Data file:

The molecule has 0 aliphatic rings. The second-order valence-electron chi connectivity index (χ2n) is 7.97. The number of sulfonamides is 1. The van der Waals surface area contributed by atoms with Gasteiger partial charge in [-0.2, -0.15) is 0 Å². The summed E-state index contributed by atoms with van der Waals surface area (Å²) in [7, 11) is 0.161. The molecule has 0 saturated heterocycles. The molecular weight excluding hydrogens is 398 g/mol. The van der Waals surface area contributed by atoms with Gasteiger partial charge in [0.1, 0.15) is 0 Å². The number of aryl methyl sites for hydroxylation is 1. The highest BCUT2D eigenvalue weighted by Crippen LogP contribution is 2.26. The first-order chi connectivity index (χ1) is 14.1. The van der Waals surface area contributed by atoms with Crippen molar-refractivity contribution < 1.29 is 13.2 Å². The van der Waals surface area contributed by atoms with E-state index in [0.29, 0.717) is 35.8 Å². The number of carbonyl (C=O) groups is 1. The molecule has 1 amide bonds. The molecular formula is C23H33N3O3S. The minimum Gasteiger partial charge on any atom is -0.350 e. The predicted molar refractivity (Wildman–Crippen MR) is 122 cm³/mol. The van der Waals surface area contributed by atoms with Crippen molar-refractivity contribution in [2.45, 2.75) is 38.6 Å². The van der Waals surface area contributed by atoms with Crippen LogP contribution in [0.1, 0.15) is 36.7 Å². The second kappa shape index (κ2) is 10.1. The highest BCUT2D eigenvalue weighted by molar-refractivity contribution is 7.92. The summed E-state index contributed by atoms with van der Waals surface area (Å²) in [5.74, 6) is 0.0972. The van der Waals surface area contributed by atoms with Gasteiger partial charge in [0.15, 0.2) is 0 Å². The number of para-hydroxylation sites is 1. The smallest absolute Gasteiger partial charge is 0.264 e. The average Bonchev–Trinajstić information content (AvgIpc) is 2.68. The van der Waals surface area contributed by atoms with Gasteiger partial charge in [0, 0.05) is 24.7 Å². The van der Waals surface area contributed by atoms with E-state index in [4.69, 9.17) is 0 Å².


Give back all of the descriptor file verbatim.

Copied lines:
The molecule has 0 aliphatic rings. The second-order valence-electron chi connectivity index (χ2n) is 7.97. The number of sulfonamides is 1. The van der Waals surface area contributed by atoms with Gasteiger partial charge in [-0.2, -0.15) is 0 Å². The summed E-state index contributed by atoms with van der Waals surface area (Å²) in [7, 11) is 0.161. The molecule has 0 saturated heterocycles. The molecular weight excluding hydrogens is 398 g/mol. The van der Waals surface area contributed by atoms with Gasteiger partial charge in [0.1, 0.15) is 0 Å². The number of aryl methyl sites for hydroxylation is 1. The highest BCUT2D eigenvalue weighted by Crippen LogP contribution is 2.26. The first-order chi connectivity index (χ1) is 14.1. The van der Waals surface area contributed by atoms with Crippen molar-refractivity contribution < 1.29 is 13.2 Å². The van der Waals surface area contributed by atoms with E-state index in [0.29, 0.717) is 35.8 Å². The number of carbonyl (C=O) groups is 1. The molecule has 1 amide bonds. The molecular formula is C23H33N3O3S. The minimum Gasteiger partial charge on any atom is -0.350 e. The predicted molar refractivity (Wildman–Crippen MR) is 122 cm³/mol. The van der Waals surface area contributed by atoms with Crippen molar-refractivity contribution in [2.45, 2.75) is 38.6 Å². The van der Waals surface area contributed by atoms with Crippen LogP contribution in [0.1, 0.15) is 36.7 Å². The second kappa shape index (κ2) is 10.1. The highest BCUT2D eigenvalue weighted by molar-refractivity contribution is 7.92. The summed E-state index contributed by atoms with van der Waals surface area (Å²) in [5.74, 6) is 0.0972. The van der Waals surface area contributed by atoms with Gasteiger partial charge in [0.15, 0.2) is 0 Å². The number of para-hydroxylation sites is 1. The smallest absolute Gasteiger partial charge is 0.264 e. The average Bonchev–Trinajstić information content (AvgIpc) is 2.68. The van der Waals surface area contributed by atoms with Gasteiger partial charge in [0, 0.05) is 24.7 Å². The van der Waals surface area contributed by atoms with E-state index in [4.69, 9.17) is 0 Å².